It's Q4. I'm A Junior Associate.
Q: What should I be focusing on?
A: It’s a common misconception that your first years at a firm should be spent focusing primarily on getting work, and getting it done. That’s simply not the case. This is especially so in Q4: your managers are making assessments of your performance, and you should be doing the same of theirs, as well as your own. Focus your analysis on four primary areas: the quality of your training (are you busy? do you have a full plate of challenging work?); the degree of responsibility you’re being delegated (do you have the opportunity to take on more substantive tasks?); your level of satisfaction (are you doing the kind of work you’re passionate about, e.g., public v. private M&A; lender vs. borrower representation in finance deals; white collar vs. general commercial litigation?); and whether or not you’re getting the mentorship you need to grow (do the partners and senior associates invest in you and take the time to provide guidance?).
Q: Why do these considerations matter?
A: There is no such thing as “too early” when it comes to asking yourself the critical questions that will have an enduring impact on your career, especially in light of new market realities and the impact those realities are having on partnership structures and in-house opportunities. Simply put: the competition for coveted positions in the legal industry is fierce, and your platform and experience will matter. If you keep your head down and let these years pass without taking control of the building blocks of your practice, you’ll eventually wake up to find that you’re a dissatisfied mid-level without a road to a partner or counsel title and, perhaps even worse to some associates, that things like that awesome in-house job legal role are out of your reach. If you want to excel, and if you want to have as many future options as possible, you can’t afford not to think about your career development early and often.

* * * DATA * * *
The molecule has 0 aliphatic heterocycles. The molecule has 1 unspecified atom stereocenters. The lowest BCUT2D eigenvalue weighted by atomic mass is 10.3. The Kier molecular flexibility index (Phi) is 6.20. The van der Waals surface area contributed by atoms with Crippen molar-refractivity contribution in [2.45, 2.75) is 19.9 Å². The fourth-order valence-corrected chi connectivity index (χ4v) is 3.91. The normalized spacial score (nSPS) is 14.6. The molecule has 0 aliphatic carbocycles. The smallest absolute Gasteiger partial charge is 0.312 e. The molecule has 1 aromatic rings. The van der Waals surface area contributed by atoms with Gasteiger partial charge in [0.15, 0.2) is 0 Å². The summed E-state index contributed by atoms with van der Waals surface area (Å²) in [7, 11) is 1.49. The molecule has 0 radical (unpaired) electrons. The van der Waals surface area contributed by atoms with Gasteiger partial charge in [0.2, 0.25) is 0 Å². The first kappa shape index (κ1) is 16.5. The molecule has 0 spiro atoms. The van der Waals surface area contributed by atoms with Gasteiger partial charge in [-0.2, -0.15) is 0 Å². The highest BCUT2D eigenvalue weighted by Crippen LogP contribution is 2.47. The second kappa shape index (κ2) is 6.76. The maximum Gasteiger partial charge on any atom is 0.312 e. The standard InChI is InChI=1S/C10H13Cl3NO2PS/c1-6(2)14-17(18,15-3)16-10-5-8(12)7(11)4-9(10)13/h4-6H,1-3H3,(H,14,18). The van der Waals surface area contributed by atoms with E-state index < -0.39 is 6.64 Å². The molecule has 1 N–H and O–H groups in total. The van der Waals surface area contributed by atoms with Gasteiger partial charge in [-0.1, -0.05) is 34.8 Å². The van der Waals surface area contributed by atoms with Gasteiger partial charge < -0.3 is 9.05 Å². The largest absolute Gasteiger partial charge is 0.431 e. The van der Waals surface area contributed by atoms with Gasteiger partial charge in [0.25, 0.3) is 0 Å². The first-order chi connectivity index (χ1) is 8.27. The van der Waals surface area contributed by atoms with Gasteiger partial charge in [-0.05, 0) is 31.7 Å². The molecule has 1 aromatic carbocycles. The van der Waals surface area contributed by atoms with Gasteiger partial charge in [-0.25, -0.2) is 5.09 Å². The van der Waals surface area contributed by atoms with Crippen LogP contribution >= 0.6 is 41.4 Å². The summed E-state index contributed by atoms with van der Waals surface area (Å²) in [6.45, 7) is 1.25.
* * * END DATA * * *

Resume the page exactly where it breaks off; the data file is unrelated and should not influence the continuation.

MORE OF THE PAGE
Q: Can I move?
A: If your platform and experience aren’t checking all the boxes, you need to determine whether or not the problem lies with your level of proactivity, or with the limitations of your platform. If it’s the latter, there may be lateral opportunities in the market, but it’s important to be able to articulate a solid story as to why it would make sense to move. That is one of the most important questions that a potential new firm will ask: why do you want to move? Your answer could make or break your chances at even landing an initial interview.
Q: Should I move?
A: There are pros and cons to making an early lateral move. Certain considerations are more compelling for an early move: a more prestigious platform; better training; a more specialized practice as opposed to, for example, general corporate; a broader finance practice as opposed to, for example, exclusively lender-side acquisition financing. It’s important to be informed about what other firms' practices look like, including their culture. Contrary to popular belief, firms and practice groups are not identical, and it is worthwhile to learn about the differences to determine which firms could deliver the experience and training that will bring you greater professional and personal satisfaction. Talk to a professional who makes it a priority to learn about you and your career goals, and based on that knowledge can provide informative color on the key relevant differences among firms. Once you lateral to another firm, you’ll want to stay there for at least 2-3 years, so it is a significant decision – and worth taking the time to be thorough and inquisitive.